The latest issue's plot is set in the year 1999 in the French Polynesia island chain.  Investigating an odd rumor, Atomic Robo discovers the above-mentioned Dr. Dinosaur on a small island in the chain.  Wackiness ensues, as the nutbag of a dinosaur "scientist" captures Robo, Robo escapes and spends the back half of the issue trying to catch the dinosaur with the assistance of his Tesladyne teammates.  I won't give away the specifics of the ending for fear of being a spoiler.

     I'm starting to have split feelings about this comic book title.  I'm still giving it a positive thumbs-up, for its extremely sharp and funny dialogue and story situations.  Praise must also be given to the creative team for finally returning us to a Doctor Dinosaur plot.  There's nothing funnier in comicdom at the moment than the cat-and-mouse extended dialogue in this issue between Atomic Robo and Dr. Dinosaur, highlighting the complete Nutty Professor self-delusion of this character, who fancies himself a mad scientist, but proves time and again that he's just King Of The Idiots.

     On the flip side, the current issue #3 also strengthens the uneasy feeling I've been getting lately that this comic title is becoming a one-trick pony, in that the plotline every month is overly simplistic and sight gag-oriented.  While its funny and entertaining, the stories in these latest issues breeze-by awfully quickly with barely-there plotlines.  After reading this latest issue, I felt as if I'd eaten a really good appetizer when I was hoping for an actual meal.  We deserve far more comic reading sustenance than the promise of potential that we get in this year's Atomic Robo multi-issue story arc.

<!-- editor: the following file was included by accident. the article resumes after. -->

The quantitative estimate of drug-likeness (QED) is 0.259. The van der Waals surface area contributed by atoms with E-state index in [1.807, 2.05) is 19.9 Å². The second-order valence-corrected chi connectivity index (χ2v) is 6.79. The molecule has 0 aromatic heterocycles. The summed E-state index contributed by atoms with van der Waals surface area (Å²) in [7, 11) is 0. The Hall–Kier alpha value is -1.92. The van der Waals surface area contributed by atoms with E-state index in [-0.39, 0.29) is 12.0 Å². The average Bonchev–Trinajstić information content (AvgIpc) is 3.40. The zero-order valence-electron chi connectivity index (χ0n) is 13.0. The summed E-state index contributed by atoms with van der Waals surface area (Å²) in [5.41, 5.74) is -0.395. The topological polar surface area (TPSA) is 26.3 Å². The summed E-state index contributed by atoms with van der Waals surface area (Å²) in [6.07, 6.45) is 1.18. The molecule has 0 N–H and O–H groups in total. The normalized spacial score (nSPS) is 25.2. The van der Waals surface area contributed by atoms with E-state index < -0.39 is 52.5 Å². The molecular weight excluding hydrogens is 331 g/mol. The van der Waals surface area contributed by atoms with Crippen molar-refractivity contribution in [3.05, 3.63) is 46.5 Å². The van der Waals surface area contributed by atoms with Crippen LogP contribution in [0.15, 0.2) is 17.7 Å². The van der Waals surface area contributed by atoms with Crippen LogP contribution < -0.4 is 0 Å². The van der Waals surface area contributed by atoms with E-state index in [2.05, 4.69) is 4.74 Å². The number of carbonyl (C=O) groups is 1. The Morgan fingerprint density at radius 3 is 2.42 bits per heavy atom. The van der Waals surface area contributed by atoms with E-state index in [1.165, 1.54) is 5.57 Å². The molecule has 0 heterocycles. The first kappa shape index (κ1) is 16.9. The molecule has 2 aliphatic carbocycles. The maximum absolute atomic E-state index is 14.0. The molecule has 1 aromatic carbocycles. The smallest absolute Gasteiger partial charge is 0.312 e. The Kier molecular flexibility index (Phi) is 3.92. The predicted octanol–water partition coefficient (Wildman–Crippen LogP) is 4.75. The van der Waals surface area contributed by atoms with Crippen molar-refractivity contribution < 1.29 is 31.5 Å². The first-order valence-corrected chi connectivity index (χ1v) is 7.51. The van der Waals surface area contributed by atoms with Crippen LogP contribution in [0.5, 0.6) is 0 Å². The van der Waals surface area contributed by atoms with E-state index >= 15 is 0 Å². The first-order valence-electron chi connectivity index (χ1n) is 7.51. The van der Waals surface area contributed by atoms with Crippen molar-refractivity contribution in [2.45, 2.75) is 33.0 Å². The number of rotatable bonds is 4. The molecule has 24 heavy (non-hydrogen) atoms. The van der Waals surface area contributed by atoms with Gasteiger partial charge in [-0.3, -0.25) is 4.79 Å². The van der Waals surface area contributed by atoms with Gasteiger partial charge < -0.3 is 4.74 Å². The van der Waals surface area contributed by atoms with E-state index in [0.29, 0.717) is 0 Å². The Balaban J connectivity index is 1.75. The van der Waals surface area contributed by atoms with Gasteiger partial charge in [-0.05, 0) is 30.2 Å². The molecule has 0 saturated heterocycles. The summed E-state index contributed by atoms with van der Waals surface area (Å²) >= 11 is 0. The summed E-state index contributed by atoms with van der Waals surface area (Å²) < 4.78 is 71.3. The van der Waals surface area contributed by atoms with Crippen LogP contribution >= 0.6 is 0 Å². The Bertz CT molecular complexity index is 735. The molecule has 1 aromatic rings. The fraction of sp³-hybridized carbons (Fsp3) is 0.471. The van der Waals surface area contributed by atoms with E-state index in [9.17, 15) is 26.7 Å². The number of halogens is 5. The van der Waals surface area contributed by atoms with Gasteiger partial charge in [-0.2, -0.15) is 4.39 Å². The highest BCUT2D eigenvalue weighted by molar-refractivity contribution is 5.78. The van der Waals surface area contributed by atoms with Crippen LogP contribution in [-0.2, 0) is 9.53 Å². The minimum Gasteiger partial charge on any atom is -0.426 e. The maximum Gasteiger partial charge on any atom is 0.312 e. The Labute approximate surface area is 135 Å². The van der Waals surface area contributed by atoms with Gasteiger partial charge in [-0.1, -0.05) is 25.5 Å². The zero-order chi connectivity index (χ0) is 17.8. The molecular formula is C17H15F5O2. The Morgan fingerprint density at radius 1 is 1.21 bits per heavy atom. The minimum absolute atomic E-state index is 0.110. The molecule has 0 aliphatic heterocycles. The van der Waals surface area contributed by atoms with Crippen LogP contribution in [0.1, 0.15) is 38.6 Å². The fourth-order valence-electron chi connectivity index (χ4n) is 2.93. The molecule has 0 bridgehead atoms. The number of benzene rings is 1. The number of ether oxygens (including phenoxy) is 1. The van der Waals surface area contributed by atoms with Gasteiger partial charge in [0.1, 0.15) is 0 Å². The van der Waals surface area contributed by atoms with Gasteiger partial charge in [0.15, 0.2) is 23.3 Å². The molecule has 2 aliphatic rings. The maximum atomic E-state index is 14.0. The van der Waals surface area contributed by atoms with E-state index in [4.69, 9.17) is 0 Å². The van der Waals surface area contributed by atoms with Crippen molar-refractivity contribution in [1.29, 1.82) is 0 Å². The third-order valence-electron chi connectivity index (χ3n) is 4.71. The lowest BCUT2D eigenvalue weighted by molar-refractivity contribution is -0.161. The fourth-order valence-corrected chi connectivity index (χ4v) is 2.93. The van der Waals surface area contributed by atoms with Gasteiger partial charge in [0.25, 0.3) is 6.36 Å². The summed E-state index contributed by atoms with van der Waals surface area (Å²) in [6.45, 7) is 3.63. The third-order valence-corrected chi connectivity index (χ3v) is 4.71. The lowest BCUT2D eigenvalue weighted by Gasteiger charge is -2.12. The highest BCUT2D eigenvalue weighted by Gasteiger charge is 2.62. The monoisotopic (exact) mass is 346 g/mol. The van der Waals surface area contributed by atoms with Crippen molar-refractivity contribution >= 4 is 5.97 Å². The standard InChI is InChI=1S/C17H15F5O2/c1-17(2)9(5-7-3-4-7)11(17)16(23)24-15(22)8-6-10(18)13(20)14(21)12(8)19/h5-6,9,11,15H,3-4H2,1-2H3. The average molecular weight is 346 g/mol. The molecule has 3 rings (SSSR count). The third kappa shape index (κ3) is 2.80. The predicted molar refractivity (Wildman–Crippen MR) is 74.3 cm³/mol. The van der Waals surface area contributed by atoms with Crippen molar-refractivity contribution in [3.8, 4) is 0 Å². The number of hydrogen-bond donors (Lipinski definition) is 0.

So the bottom line of these conflicting review observations: keep reading this wonderful comic book title, but let's all e-mail the publisher per the letters page contact information and beg for more substance, details and more bang in each future issue.

 
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New Contest Announcement!!!

As we mentioned last week, the Bongo Congo panel of judges received a whole bunch of  interesting entries to our last contest, which challenged you to propose your own idea for one of our contests.  While we'll try several of the entries in upcoming weeks, let's start this week with conest co-winner Tanja Pevner's contest idea, followed next time with co-winner Gordon Dupuis's contest.

Tanja proposes what she calls a "Design A Futuristic Item" contest.  She challenges you to create and submit a "cool or futuristic item" that could appear in a comic book or fantasy/horror/science fiction story.  As examples, you could propose an item of technology (flying car, etc.), bio-engineering (flying zebra, etc.), social engineering (zombie children), etc.  So be traditional or wacky, or somewhere in-between, but e-mail us at Gordon_A@msn.com with your great idea for your cutting edge item (plant, animal, mineral, technology, etc.) that you think would be an interesting element to a comic book or genre story.  Our contest winner will receive a $10.00 gift certificate to That's Entertainment.    

That's all for now, so have a great Memorial Day Weekend and comic book
reading week, and see you again next week Here In Bongo Congo!